Historically Speaking

Making sense of it all!

Posts Tagged ‘1959’

Moons And Goochers

Posted by Admin on October 28, 2013

If you watched the 1986 movie “Stand By Me” or read the 1983 story “The Body” you might remember the scene where the four boys are flipping coins to see which of them has to go to the store and pick up “supplies” for their overnight adventure. The idea is that in flipping coins, the odd man out has to go pick them up.

Now if, in the flipping of the coins, everyone gets heads, that’s called a moon. But if everyone gets tails, it’s extraordinary bad luck and it’s called a goocher. Regardless, a moon or a goocher are definitely out of the norm and so a goocher is something out of the norm that isn’t necessarily good. The explanation is found in Stephen King’s novella “The Body” that was the basis for the movie “Stand By Me” and in the movie, Teddy Duchamp says to Vern Lachance:

Vern-o, no one believes that crap about moons and goochers anymore, it’s baby stuff! Now come on, flip again.

In Stephen King’s 1983 novella, “The Body” included in the book “Different Seasons” the scene rolls out as follows:

“Nobody believes that crap about moons and goochers,” Teddy said impatiently. “It’s baby stuff, Vern. You gonna flip or not?”

Vern flipped, but with obvious reluctance. This time he, Chris, and Teddy all had tails. I was showing Thomas Jefferson on a nickel. And I was suddenly scared. It was as if a shadow had crossed some inner sun. They still have a goocher, the three of them, as if dumb fate had pointed at them a second time. Abruptly I thought of Chris saying: I just get a couple of hairs and Teddy screams and down he goes. Weird huh?

Three tails, one head.

Then Teddy was laughing his crazy, cackling laugh and pointing at me and the feeling was gone.

Try as Idiomation did, we were unable to track down an earlier published version of the expression moons and goochers and so it seems to have first appeared in Stephen King’s story published in 1983 (set in 1959 over Labor Day weekend in Oregon in the movie, and in 1960 in Maine in the book). This presents Idiomation with a conundrum: either this is an expression Stephen King coined in 1983 or this is an expression he and his friends used as 12-year-olds in 1959.

If we’re lucky, maybe Mr. King could send someone over to let us know where the idiom is from and settle this question.

Posted in Idioms from the 20th Century | Tagged: , , , , , , , , , , , | Leave a Comment »

Alive And Kicking

Posted by Admin on November 30, 2010

The phrase “alive and kicking” has had some interesting limelight time over the decades.  It’s been used as a film title for the Richard Harris movie in 1959 and as a Broadway title in 1950 for a musical revue and a pop song by Simple Minds in 1985 and an album title by Scottish rock band Nazareth in 2003 and more. 

In 1877, Benham & Harrison & J.B.  Harvey in collaboration with E. Durrant and Co published “The Tendring Hundred in the Olden Time: A Series of Sketches by J. Yelloly Watson, F.G.S.”  In the book, the following is written:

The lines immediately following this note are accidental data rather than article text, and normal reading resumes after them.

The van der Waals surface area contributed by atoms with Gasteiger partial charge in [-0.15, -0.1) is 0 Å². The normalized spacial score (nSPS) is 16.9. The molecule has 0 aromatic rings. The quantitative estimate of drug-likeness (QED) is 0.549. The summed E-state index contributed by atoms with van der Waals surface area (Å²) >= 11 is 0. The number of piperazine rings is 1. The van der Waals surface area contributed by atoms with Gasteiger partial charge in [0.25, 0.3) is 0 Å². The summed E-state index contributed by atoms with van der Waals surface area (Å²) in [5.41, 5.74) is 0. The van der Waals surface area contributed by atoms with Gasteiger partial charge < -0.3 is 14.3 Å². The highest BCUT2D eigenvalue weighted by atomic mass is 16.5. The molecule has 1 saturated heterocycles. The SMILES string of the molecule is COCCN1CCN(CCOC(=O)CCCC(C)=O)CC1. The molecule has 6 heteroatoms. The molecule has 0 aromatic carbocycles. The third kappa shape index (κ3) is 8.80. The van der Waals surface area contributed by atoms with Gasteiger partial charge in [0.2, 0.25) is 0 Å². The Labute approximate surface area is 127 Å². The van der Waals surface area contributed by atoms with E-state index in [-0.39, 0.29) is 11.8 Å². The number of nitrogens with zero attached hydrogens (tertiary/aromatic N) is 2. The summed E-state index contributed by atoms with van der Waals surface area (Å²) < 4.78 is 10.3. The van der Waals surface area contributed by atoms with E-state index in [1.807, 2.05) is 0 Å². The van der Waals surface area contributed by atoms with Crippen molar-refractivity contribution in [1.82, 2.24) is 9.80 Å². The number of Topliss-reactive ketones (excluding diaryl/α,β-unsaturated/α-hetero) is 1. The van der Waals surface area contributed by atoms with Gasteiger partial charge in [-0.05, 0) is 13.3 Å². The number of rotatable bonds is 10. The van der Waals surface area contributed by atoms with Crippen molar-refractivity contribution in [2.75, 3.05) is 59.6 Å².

The result of this transaction was that the King’s favourite obtained a grant of the reversing of Lord Darcy’s estates, sold one-half to Lord Darcy’s son-in-law, kept half for another bargain, and put, meanwhile, £24,000 in his pocket.  But Lord Darcy was alive and kicking, and he afterwards himself found favour at Court, and was made Lord-Lieutenant of Essex, and on the 5th July, 1621, created Viscount Colchester, with remainder to the aforesaid Sir Thomas Savage, Baronet, of Rochsavage (who had married his eldest daughter) and their issue with a grant of £8 per annum out of the fee-farm rent of the town of Colchester.

In the 1850 book “Memoirs of Extraordinary Popular Delusions” by Charles Mackay, he wrote:

After such prophets as they, the almanac-makers hardly deserve to be mentioned: no, not even the renowned Partridge, whose wonderful prognostications set all England agog in 1708, and whose death, at a time when he was still alive and kicking, was so pleasantly and satisfactorily proved by Isaac Bickerstaff.  The anti-climax would be too palpable, and they and their doings must be left uncommemorated.

That being said, the earliest published use of the phrase “alive and kicking” appeared in court documents in England that date back to 1801 wherein a crab-boy was reported to have said in a court of law:

I left them [the crabs] all alive and kicking, your honour, when I came to church.

While I couldn’t find an earlier reference to the phrase “alive and kicking” that the one in 1801, the fact that it was part of the vernacular wherein even crab-boys felt the court would understand what was meant by the phrase indicates that the phrase has been around much longer than just 200 or so years.

Posted in Idioms from the 19th Century | Tagged: , , , , , , , , , , , , , | 1 Comment »